Professor Graeme Ackland, who wrote a report in the British Medical Journal, Closing schools was more effective in slowing the spread of the disease, but resulted in more deaths overall than leaving schools open.
As a second wave hits the UK and Europe and new lockdowns are being considered, Prof. Ackland said reaching herd immunity quickly is the best way to keep the death toll down unless a vaccine is detected.
The professor of computer simulation at Edinburgh University told The National To save lives, it would be better if a higher proportion of young people were infected because they have fewer chances of dying and this would protect older people in the long term.
This would enable herd immunity that is widely believed to be achieved when 40 percent of the population is infected.
Heavy lockdowns would only suppress the disease, with a third and fourth soon to follow the current second wave unless a vaccine arrived within a year, the report said. It re-analyzed the modeling work done by Imperial College at the beginning of the outbreak, which is believed to have played a major role in the government’s decision to order a lockdown in March.
The University of Edinburgh report also suggested that easing social distancing among those under 70 would lead to fewer deaths among the elderly.
“Assuming that 40 percent of the disease is inevitable, the way to keep the death toll as low as possible is to make it so that the people who will not die will Are people who develop the disease, ”said Prof. Ackland.
A group of international scientists also called for a change in the coronavirus strategy to enable young and healthy people to lead normal lives while protecting those in need of protection.
The so-called Great Barrington Declaration, written by three scientists from the Universities of Oxford, Stanford and Harvard and signed by hundreds of other scientists, also advocated spreading Covid in low-risk groups in order to achieve herd immunity.
Globally, there have been 36.2 million infections and 1,057,000 deaths from Covid-19, including 42,515 deaths in the UK.
It is believed that a brief, sharp infection shock could be the best way to ultimately keep the death rate down.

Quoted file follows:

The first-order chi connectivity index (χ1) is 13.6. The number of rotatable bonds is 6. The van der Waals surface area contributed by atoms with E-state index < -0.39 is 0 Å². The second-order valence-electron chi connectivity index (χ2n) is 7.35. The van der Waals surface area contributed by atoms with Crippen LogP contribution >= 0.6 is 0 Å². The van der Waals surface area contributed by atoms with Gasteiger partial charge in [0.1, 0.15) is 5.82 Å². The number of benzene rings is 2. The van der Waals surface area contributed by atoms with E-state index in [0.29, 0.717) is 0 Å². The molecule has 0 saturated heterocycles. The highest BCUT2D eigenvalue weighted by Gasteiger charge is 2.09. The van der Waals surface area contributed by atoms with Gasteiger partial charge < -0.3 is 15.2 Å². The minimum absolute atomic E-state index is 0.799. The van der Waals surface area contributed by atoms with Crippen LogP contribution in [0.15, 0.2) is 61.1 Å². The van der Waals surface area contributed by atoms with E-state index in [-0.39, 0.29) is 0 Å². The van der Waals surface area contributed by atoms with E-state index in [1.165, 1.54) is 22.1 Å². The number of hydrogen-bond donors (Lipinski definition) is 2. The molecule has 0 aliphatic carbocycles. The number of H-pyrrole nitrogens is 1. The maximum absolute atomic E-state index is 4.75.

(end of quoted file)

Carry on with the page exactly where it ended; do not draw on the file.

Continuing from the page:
“Closing schools will reduce the number of Covid-19 reproductions, but has the unexpected effect of increasing the total number of deaths,” the report said. Impact of school closings on coronavirus disease mortality in 2019.
“Isolating younger people would increase the total number of deaths, albeit postponed to a second and subsequent waves.”
The report predicted that between 15 and 40 million people would become infected without an immediate vaccine.
At a 1 percent death rate, that would result in 200,000 deaths.
“If you can maneuver those 20 million people to the younger population, you can potentially reduce the number of deaths,” said Prof. Ackland, 58.
According to the current Covid modeling, social distancing reduced the number of infections in each age group, but “increased the total number of deaths compared to social distancing only in those over 70”.
On that basis, it would be better to allow younger people to become infected with minimal social distancing, creating herd immunity that protects the old.
The report suggested the national lockdown only delayed the long-term damage from Covid-19 but kept the National Health Service intensive care beds from being overwhelmed.
However, the report said the lockdown “prolonged the epidemic and, in some cases, resulted in more deaths over the long term”.
It did so because Covid deaths “are heavily targeted at older ages” and, without a vaccine, “none of the UK’s proposed mitigation strategies would bring the total projected death toll below 200,000”.
Just before the lockdown in March, the UK government had a choice of whether to save lives or protect the NHS.
“What the modeling told you was that you have to make a choice,” said Prof. Ackland.
“Do you want to save lives or do you want to save the NHS? Which do you want to prioritize?
“It was a terrible decision they had to make, and it seems they saved the NHS.”
But he said the choice would be right if a successful vaccine was developed within a year.
“The caveat on this report is that if there is a vaccine now and no one else dies, it probably made perfect sense to close schools,” said Prof. Ackland.
“But if there isn’t a vaccine it was a bad idea because there will be a second wave that is happening now.
“And if state intervention suppresses the second wave as much as the first, then there will be a third and perhaps a fourth wave.”
Updated: October 8, 2020, 3:03 am